Saudis warn of economic reprisals if Congress passes 9/11 bill
Saudi Arabia is warning it will sell off billions in American assets if the U.S. Congress passes a bipartisan bill that would allow victims of 9/11 and other terrorist attacks to sue foreign governments.
Saudi foreign minister Adel al-Jubeir issued the warning to U.S. lawmakers last month during a visit to Washington, two senior State Department officials told CNN. A source with knowledge of the Saudis’ thinking said investments would be put in jeopardy if this bill passes, so they are trying to protect themselves from risk.
The story was first reported Saturday by The New York Times.
The Obama administration has, in turn, applied heavy pressure on Congress to block the bill. Top officials from the State Department and Pentagon warned Senate Armed Services Committee staffers last month that the bill could bring economic risks to the U.S.
The Saudis did not immediately respond to a request for comment. Asked if President Barack Obama would veto the legislation if passed by Congress, a senior administration official told CNN that “rather than entertain a hypothetical, we believe there needs to be more careful consideration of the potential unintended consequences of its enactment before proceeding with legislation.”
“We would welcome opportunities to engage with the Congress on that discussion,” the official added.
In February, Secretary of State John Kerry said the legislation could “expose the United States of America to lawsuits and take away our sovereign immunity and create a terrible precedent.”
The bill, co-sponsored by Sens. Chuck Schumer, D-New York, and John Cornyn, R-Texas, opens the door for families of 9/11 victims to sue foreign states and financial partners of terrorism.
Former Sen. Bob Graham, the co-chair of the 9/11 congressional inquiry, told CNN’s Michael Smerconish Saturday morning that he is “outraged but not surprised” by the warning from the Saudi government.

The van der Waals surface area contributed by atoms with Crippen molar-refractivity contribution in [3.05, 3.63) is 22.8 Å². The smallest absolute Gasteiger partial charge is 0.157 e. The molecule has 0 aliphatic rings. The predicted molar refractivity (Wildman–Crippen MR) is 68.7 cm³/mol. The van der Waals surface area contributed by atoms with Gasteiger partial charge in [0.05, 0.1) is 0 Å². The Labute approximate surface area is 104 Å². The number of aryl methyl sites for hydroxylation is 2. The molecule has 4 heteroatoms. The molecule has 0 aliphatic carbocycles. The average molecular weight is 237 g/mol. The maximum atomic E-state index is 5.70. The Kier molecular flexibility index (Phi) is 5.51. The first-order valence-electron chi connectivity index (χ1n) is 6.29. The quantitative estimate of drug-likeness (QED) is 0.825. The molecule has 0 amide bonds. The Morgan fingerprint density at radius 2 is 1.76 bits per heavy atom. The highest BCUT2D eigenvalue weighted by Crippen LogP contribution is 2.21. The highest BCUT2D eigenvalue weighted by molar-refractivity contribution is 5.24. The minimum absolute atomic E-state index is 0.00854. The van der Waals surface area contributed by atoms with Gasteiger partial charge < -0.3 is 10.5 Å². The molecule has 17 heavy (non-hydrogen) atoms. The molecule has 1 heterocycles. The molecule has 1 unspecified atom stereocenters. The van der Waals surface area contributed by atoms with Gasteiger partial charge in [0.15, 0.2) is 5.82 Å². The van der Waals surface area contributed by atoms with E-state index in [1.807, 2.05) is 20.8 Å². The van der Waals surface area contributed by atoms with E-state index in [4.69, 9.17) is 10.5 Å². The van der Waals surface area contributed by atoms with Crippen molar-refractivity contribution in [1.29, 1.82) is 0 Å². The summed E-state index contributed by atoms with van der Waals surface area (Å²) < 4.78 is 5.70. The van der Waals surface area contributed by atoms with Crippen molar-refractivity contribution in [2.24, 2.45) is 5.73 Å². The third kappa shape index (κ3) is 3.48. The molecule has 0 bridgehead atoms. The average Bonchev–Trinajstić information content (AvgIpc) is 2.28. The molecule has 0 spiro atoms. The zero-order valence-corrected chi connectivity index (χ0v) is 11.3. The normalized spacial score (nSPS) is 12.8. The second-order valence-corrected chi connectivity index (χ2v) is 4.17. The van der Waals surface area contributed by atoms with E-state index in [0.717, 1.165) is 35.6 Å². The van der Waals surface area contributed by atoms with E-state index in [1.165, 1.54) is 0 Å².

“The Saudis have known what they did in 9/11, and they knew that we knew what they did, at least at the highest levels of the U.S. government,” Graham said on “Smerconish.”
The government of Saudi Arabia, a longtime and key strategic U.S. ally in the Middle East, has never been formally implicated in the 9/11 attacks and Saudi officials have long denied any involvement. But 15 of the 19 hijackers were Saudi nationals, and in February, Zacarias Moussaoui, the so-called “20th hijacker” who pleaded guilty to participating in an al Qaeda conspiracy in connection to the 9/11 attacks, alleged members of the Saudi royal family supported al Qaeda.
Twenty-eight pages of the 9/11 Commission Report, which are said to focus on the role of foreign governments in the plot, remain classified. Saudi officials asked the U.S. to release the redacted 28-page section in 2003, saying this would give them the opportunity to defend themselves against claims of involvement.
But the Bush administration refused, saying the material would jeopardize their ability to gather intelligence on suspected terrorists. The Obama administration has carried on that policy.
Families of both victims and survivors in the 9/11 attacks filed a lawsuit against the Saudi government, but the suit was thrown out last year when a federal judge ruled that the kingdom had sovereign immunity in the case.
By Tom Kludt, Elise Labott and Ted Barrett, CNN
CNN’s Allie Malloy, Kevin Bohn and Michelle Kosinski contributed to this report.